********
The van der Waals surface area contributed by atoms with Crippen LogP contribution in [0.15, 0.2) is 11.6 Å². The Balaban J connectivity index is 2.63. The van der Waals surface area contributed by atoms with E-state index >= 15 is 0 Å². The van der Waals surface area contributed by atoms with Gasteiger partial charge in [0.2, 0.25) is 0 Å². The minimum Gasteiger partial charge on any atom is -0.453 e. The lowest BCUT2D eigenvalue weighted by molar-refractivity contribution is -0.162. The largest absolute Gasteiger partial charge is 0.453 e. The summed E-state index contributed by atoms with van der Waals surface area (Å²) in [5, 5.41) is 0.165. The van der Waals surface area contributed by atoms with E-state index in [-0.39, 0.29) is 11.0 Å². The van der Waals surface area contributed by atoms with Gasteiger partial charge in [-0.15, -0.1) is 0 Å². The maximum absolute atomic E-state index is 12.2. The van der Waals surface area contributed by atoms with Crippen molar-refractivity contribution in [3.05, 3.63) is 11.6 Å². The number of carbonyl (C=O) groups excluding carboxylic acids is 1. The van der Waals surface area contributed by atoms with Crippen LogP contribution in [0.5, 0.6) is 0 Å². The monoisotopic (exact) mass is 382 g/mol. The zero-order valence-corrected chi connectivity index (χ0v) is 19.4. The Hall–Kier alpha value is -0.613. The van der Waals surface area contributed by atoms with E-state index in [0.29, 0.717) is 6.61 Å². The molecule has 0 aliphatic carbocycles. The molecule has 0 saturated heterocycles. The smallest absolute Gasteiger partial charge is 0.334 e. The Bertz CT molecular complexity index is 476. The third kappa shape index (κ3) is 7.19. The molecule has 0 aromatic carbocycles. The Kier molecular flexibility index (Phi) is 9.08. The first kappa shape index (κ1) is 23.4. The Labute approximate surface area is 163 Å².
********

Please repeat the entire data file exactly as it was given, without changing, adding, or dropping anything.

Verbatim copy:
The van der Waals surface area contributed by atoms with Crippen LogP contribution in [0.15, 0.2) is 11.6 Å². The Balaban J connectivity index is 2.63. The van der Waals surface area contributed by atoms with E-state index >= 15 is 0 Å². The van der Waals surface area contributed by atoms with Gasteiger partial charge in [0.2, 0.25) is 0 Å². The minimum Gasteiger partial charge on any atom is -0.453 e. The lowest BCUT2D eigenvalue weighted by molar-refractivity contribution is -0.162. The largest absolute Gasteiger partial charge is 0.453 e. The summed E-state index contributed by atoms with van der Waals surface area (Å²) in [5, 5.41) is 0.165. The van der Waals surface area contributed by atoms with E-state index in [-0.39, 0.29) is 11.0 Å². The van der Waals surface area contributed by atoms with Gasteiger partial charge in [-0.15, -0.1) is 0 Å². The maximum absolute atomic E-state index is 12.2. The van der Waals surface area contributed by atoms with Crippen molar-refractivity contribution in [3.05, 3.63) is 11.6 Å². The number of carbonyl (C=O) groups excluding carboxylic acids is 1. The van der Waals surface area contributed by atoms with Crippen LogP contribution in [0.5, 0.6) is 0 Å². The monoisotopic (exact) mass is 382 g/mol. The zero-order valence-corrected chi connectivity index (χ0v) is 19.4. The Hall–Kier alpha value is -0.613. The van der Waals surface area contributed by atoms with E-state index in [0.29, 0.717) is 6.61 Å². The molecule has 0 aliphatic carbocycles. The molecule has 0 saturated heterocycles. The smallest absolute Gasteiger partial charge is 0.334 e. The Bertz CT molecular complexity index is 476. The third kappa shape index (κ3) is 7.19. The molecule has 0 aromatic carbocycles. The Kier molecular flexibility index (Phi) is 9.08. The first kappa shape index (κ1) is 23.4. The Labute approximate surface area is 163 Å².